JSICA Observations:  Back when the deal was announced, the $71.5m purchase price implied a value of nearly $90k for each of 795 route miles.  Apparently another 55 miles have since been constructed, and assuming the price came in as expected, the value per route mile falls to just over $84k.  Zayo said that recurring annualized revenue is now $17m, and that $9-$10m in EBITDA will be generated after synergies.  According to our Calculator, that implies deal multiples of 4.2x revenue and 7.5x pro forma EBITDA. 

Zayo, which continues to acquire fiber assets and which may be prepping for an IPO, believes the acquired assets would cost more than $100m to reconstruct—implying it feels like it got a 30% discount, despite the relatively strong multiples. 

In other network related news last month, Rochester, NY-based FiberTech Networks said August 26, 2010 that it has entered into an agreement to be acquired by Court Square Capital Partners.  Original investors Nautic Partners and Ridgemont Equity Partners are selling for an undisclosed sum.  The deal is expected to close before year-end. 

Separately, Ridgemont Equity Partners announced August 31, 2010 that it will make a majority investment in Kansas City, Missouri.-based Unite Private Networks for an undisclosed sum.  That transaction is also expected to close in the fourth quarter.

Saturday
Jul312010

Zayo to Acquire American Fiber Systems

Deal Puts Zayo into Six New Metros

Louisville, Colo.-based Zayo Group, LLC, a provider of bandwidth infrastructure and network-neutral collocation services, announced June 30, 2010 that it has reached a definitive agreement to acquire Rochester, N.Y.-based American Fiber Systems Holding Corporation (AFS), a privately held provider of dark fiber and lit bandwidth services to carrier and large enterprise customers.   Terms of the deal weren’t made public, but a writer for the Rochester Business Journal reported that a “knowledgeable source” had indicated that the deal price came in around $185-$190m.   Zayo quickly issued a clarification that the deal terms were not disclosed and that the “consideration referenced by various media outlets was materially inaccurate and overstated.”  The transaction, which is subject to regulatory approvals and customary closing conditions, is expected to close in 90-120 days. 

AFS was founded in August 1999 by former Frontier Communications president, David Rusin, who was orginally brought into Frontier (back then Rochester Telephone Company) to head the country’s first CLEC.  Under Rusin and with backing from Sierra Ventures, AFS, had its first customer by November 2000.  Over the next decade, AFS grew to own fiber optic networks consisting of 76,000 fiber miles, including 1,200+ route miles of metropolitan fiber networks across nine tier 1 and tier 2 markets, and regionally throughout Georgia. 

For Zayo, the deal represents the opportunity to enter six new metropolitan markets and enhances its depth and footprint in three more.  New markets include Boise, Kansas City, Las Vegas, Nashville, Reno and Salt Lake City, with more than 800 fiber route miles.   And in Cleveland, Minneapolis and Atlanta (thanks to the pending acquisition of AGL Networks, (The Deal Advisor, 4/10, p.12), Zayo adds approximately 400 route miles.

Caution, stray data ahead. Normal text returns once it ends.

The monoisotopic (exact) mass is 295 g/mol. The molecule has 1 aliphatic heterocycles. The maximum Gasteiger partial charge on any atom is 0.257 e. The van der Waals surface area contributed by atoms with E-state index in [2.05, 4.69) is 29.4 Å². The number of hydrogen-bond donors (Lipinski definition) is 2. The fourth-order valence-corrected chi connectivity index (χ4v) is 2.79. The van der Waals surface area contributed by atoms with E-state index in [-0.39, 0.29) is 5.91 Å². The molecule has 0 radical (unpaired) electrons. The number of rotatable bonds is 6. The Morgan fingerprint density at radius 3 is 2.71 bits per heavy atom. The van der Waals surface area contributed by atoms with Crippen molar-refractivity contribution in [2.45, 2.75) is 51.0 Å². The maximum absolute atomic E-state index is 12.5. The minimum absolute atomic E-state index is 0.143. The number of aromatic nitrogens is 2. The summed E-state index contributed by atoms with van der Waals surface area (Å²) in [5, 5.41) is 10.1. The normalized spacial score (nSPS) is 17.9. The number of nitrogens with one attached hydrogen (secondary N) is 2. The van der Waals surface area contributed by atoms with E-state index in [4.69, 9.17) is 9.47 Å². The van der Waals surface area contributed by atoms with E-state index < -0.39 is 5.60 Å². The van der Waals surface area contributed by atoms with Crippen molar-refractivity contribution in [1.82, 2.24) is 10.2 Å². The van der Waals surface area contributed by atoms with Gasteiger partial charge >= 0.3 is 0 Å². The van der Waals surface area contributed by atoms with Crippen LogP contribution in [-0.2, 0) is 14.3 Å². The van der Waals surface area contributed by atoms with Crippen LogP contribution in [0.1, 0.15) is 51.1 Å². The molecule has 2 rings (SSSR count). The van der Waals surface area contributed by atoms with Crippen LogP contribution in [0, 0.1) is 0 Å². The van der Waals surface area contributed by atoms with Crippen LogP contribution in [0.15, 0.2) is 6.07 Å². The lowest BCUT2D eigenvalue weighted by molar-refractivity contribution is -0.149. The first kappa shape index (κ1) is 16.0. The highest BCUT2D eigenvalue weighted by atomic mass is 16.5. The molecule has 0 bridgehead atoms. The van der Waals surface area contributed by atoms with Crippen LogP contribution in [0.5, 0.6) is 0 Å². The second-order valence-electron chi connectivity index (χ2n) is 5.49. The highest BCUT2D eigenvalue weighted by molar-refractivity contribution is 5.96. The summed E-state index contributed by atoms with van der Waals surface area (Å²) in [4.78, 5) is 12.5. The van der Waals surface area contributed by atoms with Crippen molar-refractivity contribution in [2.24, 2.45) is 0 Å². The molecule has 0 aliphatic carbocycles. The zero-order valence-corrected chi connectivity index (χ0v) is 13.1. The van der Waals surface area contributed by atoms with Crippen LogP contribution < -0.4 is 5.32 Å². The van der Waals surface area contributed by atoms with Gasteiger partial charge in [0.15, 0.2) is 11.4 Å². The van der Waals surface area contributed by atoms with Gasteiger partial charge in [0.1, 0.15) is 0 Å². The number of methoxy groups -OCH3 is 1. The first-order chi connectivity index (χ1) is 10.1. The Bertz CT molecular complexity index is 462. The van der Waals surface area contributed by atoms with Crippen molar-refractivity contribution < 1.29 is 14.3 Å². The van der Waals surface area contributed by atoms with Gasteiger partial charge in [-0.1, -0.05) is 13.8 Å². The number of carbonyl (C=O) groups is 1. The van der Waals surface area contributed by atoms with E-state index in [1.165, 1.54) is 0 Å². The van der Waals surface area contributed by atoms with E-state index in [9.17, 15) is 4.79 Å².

Much like the sales and marketing approach of the Zayo Bandwidth business unit, the AFS customer base is weighted towards the carrier, wireless and other wholesale segments.  Additionally, the two companies’ product strategies are aligned, concentrating on fiber and transport services.  AFS' network supports a predominantly "on-net" revenue base that provides significant operating leverage on incremental growth. 

JSICA Observations: As we said back in April, the AGL Networks deal was a bit outside of Zayo’s sweet spot, but we believed it might motivate Zayo co-founder Dan Caruso to scoop up a few more networks to bridge the gap.  With Zayo’s 15th acquisition since its inception in 2007, the AFS deal is a step in that direction – with a considerable push into the western “Frontier” (pun intended). 

AFS’ strongest markets – Atlanta, Boise, and Las Vegas – represent nearly 75% of its revenue base.  In a matter of months, Zayo leveraged off the AGL Networks deal by augmenting the Atlanta market and with six new metro markets in the fold, Zayo’s potential targets have multiplied exponentially. 

Should Caruso be seeking still more targets, the rumor mill has at least four fiber service providers on the auction block, including Evansville Indiana-based KDL, which has a 30,000 mile fiber network and offers services in 26 states; Rochester, N.Y.-based Fibertech, which serves 26 cities in the Northeast, Mid-Atlantic, and Midwest; Houston, Texas-based Alpheus Communications, which has 5,700 miles of Texas fiber; and Charleston W.V.- based FiberNet, which just announced a deal to be acquired by NTELOS (see pg. 1).   Whispers indicate that the companies are hoping to get deals done at approximately 10x EBITDA.